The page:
Adhere to Christ. You were thirsty yesterday: you drank. That will not slake to-day’s thirst, nor prevent its recurrence. And you must keep on drinking if you are to keep from perishing of thirst. Day by day, drop by drop, draught by draught, you must drink. According to the ancient Jewish legend, which Paul in one of his letters refers to, about this very miracle, you must have the Rock following you all through your desert pilgrimage, and you must drink daily and hourly, by continual faith, love, and communion.

IV. We have here not only these points, but a fourth. Christ’s promise.

‘He that believeth on Me, out of his belly shall flow rivers of living water.’ That is one case of the universal law that a man who trusts Christ becomes like the Christ whom he trusts. Derivatively and by impartation, no doubt, but still the man who has gone to that Rock, to the springing fountain as it pushes forth, receives into himself an inward life by the communication of Christ’s divine Spirit, so that he has in him a fountain ‘springing up into life everlasting.’ The Book of Proverbs says, ‘The good man shall be satisfied from himself,’ but the good man is only satisfied from himself when he can say, ‘I live, yet not I, but Christ liveth in me,’ and from that better self he will be satisfied.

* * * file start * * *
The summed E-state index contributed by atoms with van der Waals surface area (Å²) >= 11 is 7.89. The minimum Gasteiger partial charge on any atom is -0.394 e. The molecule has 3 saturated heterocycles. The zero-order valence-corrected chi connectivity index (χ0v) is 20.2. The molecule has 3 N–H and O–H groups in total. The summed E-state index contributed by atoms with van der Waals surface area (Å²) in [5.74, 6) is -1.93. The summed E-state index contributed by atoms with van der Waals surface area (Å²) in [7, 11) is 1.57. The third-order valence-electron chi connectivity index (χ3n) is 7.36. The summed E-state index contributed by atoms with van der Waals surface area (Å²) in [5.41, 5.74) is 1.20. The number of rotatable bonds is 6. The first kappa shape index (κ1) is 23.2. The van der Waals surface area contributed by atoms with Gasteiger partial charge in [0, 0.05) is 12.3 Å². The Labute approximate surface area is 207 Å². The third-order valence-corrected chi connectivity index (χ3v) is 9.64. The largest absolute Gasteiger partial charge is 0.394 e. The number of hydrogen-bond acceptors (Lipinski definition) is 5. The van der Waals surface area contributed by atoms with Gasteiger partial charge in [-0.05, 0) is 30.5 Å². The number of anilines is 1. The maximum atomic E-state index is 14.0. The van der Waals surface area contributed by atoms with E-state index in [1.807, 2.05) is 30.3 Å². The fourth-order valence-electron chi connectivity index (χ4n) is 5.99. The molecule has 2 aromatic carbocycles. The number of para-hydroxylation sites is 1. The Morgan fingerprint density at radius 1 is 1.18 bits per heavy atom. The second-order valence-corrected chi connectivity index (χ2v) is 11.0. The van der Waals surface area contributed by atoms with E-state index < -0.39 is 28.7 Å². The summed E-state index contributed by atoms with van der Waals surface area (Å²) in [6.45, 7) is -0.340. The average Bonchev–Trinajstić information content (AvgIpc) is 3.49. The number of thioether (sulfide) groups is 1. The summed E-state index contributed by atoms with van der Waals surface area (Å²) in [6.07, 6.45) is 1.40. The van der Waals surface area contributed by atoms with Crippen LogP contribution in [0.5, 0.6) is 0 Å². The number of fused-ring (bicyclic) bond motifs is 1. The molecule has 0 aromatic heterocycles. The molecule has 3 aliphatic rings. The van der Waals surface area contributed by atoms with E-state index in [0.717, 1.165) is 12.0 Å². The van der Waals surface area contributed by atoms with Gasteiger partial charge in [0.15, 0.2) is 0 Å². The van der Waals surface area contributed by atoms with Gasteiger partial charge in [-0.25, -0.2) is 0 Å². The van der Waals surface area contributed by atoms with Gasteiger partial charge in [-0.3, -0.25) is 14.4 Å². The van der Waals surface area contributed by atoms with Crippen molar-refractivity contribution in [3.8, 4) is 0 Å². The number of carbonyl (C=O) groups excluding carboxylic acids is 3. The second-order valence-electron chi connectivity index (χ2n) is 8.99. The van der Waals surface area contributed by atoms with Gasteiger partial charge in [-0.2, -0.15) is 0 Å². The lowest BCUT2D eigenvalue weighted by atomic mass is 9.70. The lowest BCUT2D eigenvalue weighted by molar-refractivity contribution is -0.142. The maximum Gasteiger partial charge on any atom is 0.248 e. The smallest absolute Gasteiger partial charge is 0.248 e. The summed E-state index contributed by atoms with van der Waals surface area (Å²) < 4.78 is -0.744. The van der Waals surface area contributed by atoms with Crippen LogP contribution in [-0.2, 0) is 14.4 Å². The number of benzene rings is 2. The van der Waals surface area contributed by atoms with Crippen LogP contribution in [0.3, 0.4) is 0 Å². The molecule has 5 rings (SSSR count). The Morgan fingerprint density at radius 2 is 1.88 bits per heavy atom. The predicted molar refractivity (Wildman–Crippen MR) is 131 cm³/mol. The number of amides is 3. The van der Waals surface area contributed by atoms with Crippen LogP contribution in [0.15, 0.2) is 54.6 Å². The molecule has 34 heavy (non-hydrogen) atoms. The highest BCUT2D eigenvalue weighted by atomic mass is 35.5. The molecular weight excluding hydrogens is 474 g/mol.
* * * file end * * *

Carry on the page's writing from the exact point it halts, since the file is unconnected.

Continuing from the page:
So we may have a well in the courtyard, and may be able to bear in ourselves the fountain of water, and where the divine life of Christ by His Spirit has through faith been implanted within us, it will come out from us. There is a question for you Christian people-do any rivers of living water flow out of you? If they do not, it is to be doubted whether you have drunk of the fountain. There are many professing Christians who are like the foul little rivers that pass under the pavements in Manchester, all impure, and covered over so that nobody sees them. ‘Out of him shall flow rivers of living water’-that is Christ’s way of communicating the blessing of eternal life to the world-by the medium of those who have already received it. Christian men and women, if your faith has brought the life into you, see to it that approaching Christ, and appropriating Christ, and adhering to Christ, you are becoming assimilated to Christ, and in your daily life, God’s grace fructifying through you to all, are ‘become as rivers of water in a dry place, and the shadow of a great rock in a weary land.’

Expositions Of Holy Scripture, Alexander MacLaren

Text Courtesy of Used by Permission.